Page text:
Ryder Cup utilised Presteigne Charter perspective

The Ryder Cup’s opening day coincided with the scheduled launch of Sky 3D, Europe’s first residential 3D TV channel

The Ryder Cup 2010 was remarkable not only for being the wettest golfing event in many a year and arguably the closest in the tournament’s history, but also for being the biggest ever live 3D production broadcast. Following hot on the heels of the FIFA World Cup in June, this was the second major international sporting event covered in 3D that Presteigne Charter has been involved in.

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Presteigne Charter has provided a wide range of broadcast equipment to the last four Ryder Cups hosted by Europe, facilitating the production for the three – or in this case, four day event. This year’s tournament, held at Celtic Manor in Wales, provided for the most technically challenging of events, notwithstanding the appalling weather conditions the event was held under and the deployment of an exciting new broadcast technology.

Celtic Manor is the largest venue that’s thus far been used for 3D broadcast, requiring cabling to cover around 32km of course and needing a substantial number of fixed and moveable rigs to cover the huge amounts of ground. To aid the 3D production set up – a unique collaboration between Sky, Telegenic and Sony – additional technology has had to be developed specifically for this event.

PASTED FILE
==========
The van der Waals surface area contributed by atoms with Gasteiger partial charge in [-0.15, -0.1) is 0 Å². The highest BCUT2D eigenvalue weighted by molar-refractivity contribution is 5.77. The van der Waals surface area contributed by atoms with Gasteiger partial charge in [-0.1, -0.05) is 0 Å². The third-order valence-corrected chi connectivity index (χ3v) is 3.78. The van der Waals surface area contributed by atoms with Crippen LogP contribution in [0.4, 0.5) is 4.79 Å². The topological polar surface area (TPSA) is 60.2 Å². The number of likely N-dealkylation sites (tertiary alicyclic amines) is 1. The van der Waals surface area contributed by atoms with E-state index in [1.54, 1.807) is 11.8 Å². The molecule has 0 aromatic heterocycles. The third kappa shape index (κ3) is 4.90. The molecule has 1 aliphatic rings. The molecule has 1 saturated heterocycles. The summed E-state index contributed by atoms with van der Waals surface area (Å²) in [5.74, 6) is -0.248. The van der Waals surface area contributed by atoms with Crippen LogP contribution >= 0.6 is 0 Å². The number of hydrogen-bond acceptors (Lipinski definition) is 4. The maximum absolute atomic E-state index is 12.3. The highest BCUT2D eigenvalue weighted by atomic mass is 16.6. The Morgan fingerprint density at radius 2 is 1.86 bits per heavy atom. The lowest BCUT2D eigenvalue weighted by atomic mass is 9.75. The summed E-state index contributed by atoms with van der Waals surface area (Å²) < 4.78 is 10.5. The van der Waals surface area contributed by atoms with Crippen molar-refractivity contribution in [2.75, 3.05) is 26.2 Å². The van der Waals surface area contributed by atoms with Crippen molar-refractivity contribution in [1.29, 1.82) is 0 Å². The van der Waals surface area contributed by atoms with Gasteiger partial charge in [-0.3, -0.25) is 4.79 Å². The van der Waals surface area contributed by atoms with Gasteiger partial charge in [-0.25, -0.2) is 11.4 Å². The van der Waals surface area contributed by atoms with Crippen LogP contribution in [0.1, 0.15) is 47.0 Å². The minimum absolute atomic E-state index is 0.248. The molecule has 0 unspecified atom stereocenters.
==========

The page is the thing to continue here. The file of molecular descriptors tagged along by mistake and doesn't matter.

Presteigne Charter was an integral element of the Ryder Cup 3D production providing four specially designed wireless 3D cameras to the tournament and two Element Technica Quasar rigs in parallel mode. Next generation MPEG4 RF systems were employed for the first time for the wireless 3D cameras, allowing both left and right HD signals to travel over a 10MHz bandwidth slot, while maintaining the highest possible picture quality. In addition to the advantages of lowering bandwidth requirements, the new RF systems require less power and are lighter than previous versions.

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Despite the Ryder Cup being rained off on the opening day of the tournament and forced to run for an additional day, the broadcast of the tournament, which ran between October 1st and 4th 2010, attracted peak viewing figures of around 1.6million people.

The Ryder Cup’s opening day also coincided with the scheduled launch of Sky 3D, Europe’s first residential 3D TV channel and became one of the highlights of the channel’s debut weekend.

Europe went on to record a 14.5-13.5 victory in the contest on the fourth and final day.

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